Us movie

Arriving emphatically on to the horror-movie scene in 2017, ‘Get Out’ was the directorial debut of Jordan Peele – he of comedy-sketch fame via the TV shows ‘MADtv’ and ‘Key and Peele’ along with comedic films like ‘Keanu’ – and quite frankly, it was a stunningly good creative turn for a gentleman that most people wouldn’t have expected, given his “funny-guy” past.  I had the pleasure of reviewing ‘Get Out’ for our site, which you can read by clicking here, and I’m just as excited to bring you this review, for Peele’s newest horror film, ‘Us.’

First off, for anyone who may be wondering: while the plot of ‘Get Out’ was interwoven with (accurate and much-needed-to-be-discussed) social commentary about race and racism, ‘Us’ does not touch on race as a major element of the plot; the family of main characters happen to be black, and that’s that.  No need to get bent out of shape or swear you’re not going to see this movie for no real reason.

Much of the discussion surrounding ‘Us’ is contingent upon understanding that there is a climax to the film that you may or may not see coming; in our screening of the film, several people were gasping audibly at the conclusion, while others seemed to have a murmur of “mm-hmm” as if they “knew it all along!”  There will be no spoilers in this review that you couldn’t have garnered from pre-release previews and interviews, so I will be keeping things vague in terms of the details of the movie’s ending.

The aforementioned family takes most of the center stage in the film – and that’s because the quartet each ends up playing two very distinct roles.  The driving force of the film is the mother, Adelaide (Lupito Nyong’o), who brings her upper-class family back to her hometown for a visit to her extended family’s summer home.  Her husband Gabe (Winston Duke) is a typical goofy parent with Dad jokes for days, and their children are fairly “normal,” as far as kids go: teenage daughter Zora (Shahadi Wright Joseph) is tuned into her technology and social media and tuned out of the family vacation, and younger son Jason (Evan Alex) is a bit quirky but nothing too extreme.

Adelaide grew up at this summer home near the beach with her parents, and upon her return, some deep-seeded issues from her childhood begin to re-manifest themselves.  It seems that she had a rather traumatic event in a beach-adjacent boardwalk funhouse (that faces the ocean instead of the actual boardwalk for some strange reason), and as a result, she has always been haunted, quite literally, by an “other” version of herself.  Now that her family is in this town with Adelaide, there are “other” versions of them as well, and on one evening at the summer house, the four doppelgangers clad in red jumpsuits and armed with ridiculously large scissors come face-to-face with their real-life counterparts.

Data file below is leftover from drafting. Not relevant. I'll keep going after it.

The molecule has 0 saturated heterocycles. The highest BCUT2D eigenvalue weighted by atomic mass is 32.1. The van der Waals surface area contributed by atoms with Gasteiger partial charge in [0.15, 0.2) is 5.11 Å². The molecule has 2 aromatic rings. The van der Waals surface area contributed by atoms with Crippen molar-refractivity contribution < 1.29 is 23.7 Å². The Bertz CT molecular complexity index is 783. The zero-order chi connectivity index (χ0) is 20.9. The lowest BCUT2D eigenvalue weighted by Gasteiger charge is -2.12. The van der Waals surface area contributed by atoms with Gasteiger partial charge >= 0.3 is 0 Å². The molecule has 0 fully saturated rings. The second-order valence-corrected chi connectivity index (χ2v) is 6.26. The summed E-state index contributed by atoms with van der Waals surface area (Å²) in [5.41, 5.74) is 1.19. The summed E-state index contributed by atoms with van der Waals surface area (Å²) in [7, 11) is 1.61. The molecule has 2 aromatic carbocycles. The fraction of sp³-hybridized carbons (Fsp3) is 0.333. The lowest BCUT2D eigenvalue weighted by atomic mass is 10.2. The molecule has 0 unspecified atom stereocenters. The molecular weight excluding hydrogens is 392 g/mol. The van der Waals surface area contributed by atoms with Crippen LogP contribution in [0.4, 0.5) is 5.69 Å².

The movie is tense as all get out (hey, an unintentional Peele Pun!), and the sense of dread becomes increasingly suffocating as the story line progresses.  While first coming across as so “over-the-top” and caricature-esque as the horror trope of “evil twins,” the doppelganger family (led by Adelaide) quickly and effectively becomes much more menacing than the viewer wants to believe.  Whereas his first horror film needed the “twist ending” to effectively seal the deal on what was being presented to the audience, the path of the plot of ‘Us’ isn’t quite so clear-cut, and the winding path of the film’s climax is not written or executed as effectively.

In the grand scheme of ‘Us,’ however, this is a relatively minor quibble, and it’s probably not fair to directly compare it to ‘Get Out,’ since they are two very different films taking two very different types of story and presenting them on-screen.  It’s clear that Peele has an uncanny knack for telling scary stories, and this movie should cement the fact that you’d do well to watch his next horror-esque creative effort, the new ‘Twilight Zone‘ series coming to CBS All Access next month.

For now, however, know that ‘Us’ is an effective telling of a very chilling tale: figuring out what is truly important to each of us in life, and the reaches we will go to in order to protect those important pieces.  Peele officially has me on his list to watch/read/enjoy whatever he cooks up from here on out, no questions asked.



‘Us’ is in American cinemas now; ‘The Twilight Zone’ will premiere on April 1, 2019, on the CBS All Access streaming platform.